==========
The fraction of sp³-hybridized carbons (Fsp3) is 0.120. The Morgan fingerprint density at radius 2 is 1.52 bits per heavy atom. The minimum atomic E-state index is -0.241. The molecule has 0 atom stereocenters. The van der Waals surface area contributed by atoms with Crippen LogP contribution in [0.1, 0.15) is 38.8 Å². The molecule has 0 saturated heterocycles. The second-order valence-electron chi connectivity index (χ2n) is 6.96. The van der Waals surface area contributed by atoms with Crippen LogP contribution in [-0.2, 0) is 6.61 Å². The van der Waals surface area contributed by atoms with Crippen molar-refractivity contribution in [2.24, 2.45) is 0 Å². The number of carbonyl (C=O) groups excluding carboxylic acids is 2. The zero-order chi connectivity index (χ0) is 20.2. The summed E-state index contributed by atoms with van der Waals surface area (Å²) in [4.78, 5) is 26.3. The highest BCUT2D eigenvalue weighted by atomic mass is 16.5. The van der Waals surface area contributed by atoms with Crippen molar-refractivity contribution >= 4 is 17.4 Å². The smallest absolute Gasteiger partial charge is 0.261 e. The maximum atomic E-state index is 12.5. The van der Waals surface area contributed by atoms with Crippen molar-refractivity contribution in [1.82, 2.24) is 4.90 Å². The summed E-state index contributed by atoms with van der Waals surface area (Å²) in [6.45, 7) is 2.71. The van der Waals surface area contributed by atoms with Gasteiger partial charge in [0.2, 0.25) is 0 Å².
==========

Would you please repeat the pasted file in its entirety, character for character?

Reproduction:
The fraction of sp³-hybridized carbons (Fsp3) is 0.120. The Morgan fingerprint density at radius 2 is 1.52 bits per heavy atom. The minimum atomic E-state index is -0.241. The molecule has 0 atom stereocenters. The van der Waals surface area contributed by atoms with Crippen LogP contribution in [0.1, 0.15) is 38.8 Å². The molecule has 0 saturated heterocycles. The second-order valence-electron chi connectivity index (χ2n) is 6.96. The van der Waals surface area contributed by atoms with Crippen LogP contribution in [-0.2, 0) is 6.61 Å². The van der Waals surface area contributed by atoms with Crippen molar-refractivity contribution in [2.24, 2.45) is 0 Å². The number of carbonyl (C=O) groups excluding carboxylic acids is 2. The zero-order chi connectivity index (χ0) is 20.2. The summed E-state index contributed by atoms with van der Waals surface area (Å²) in [4.78, 5) is 26.3. The highest BCUT2D eigenvalue weighted by atomic mass is 16.5. The van der Waals surface area contributed by atoms with Crippen molar-refractivity contribution >= 4 is 17.4 Å². The smallest absolute Gasteiger partial charge is 0.261 e. The maximum atomic E-state index is 12.5. The van der Waals surface area contributed by atoms with Crippen molar-refractivity contribution in [1.82, 2.24) is 4.90 Å². The summed E-state index contributed by atoms with van der Waals surface area (Å²) in [6.45, 7) is 2.71. The van der Waals surface area contributed by atoms with Gasteiger partial charge in [0.2, 0.25) is 0 Å².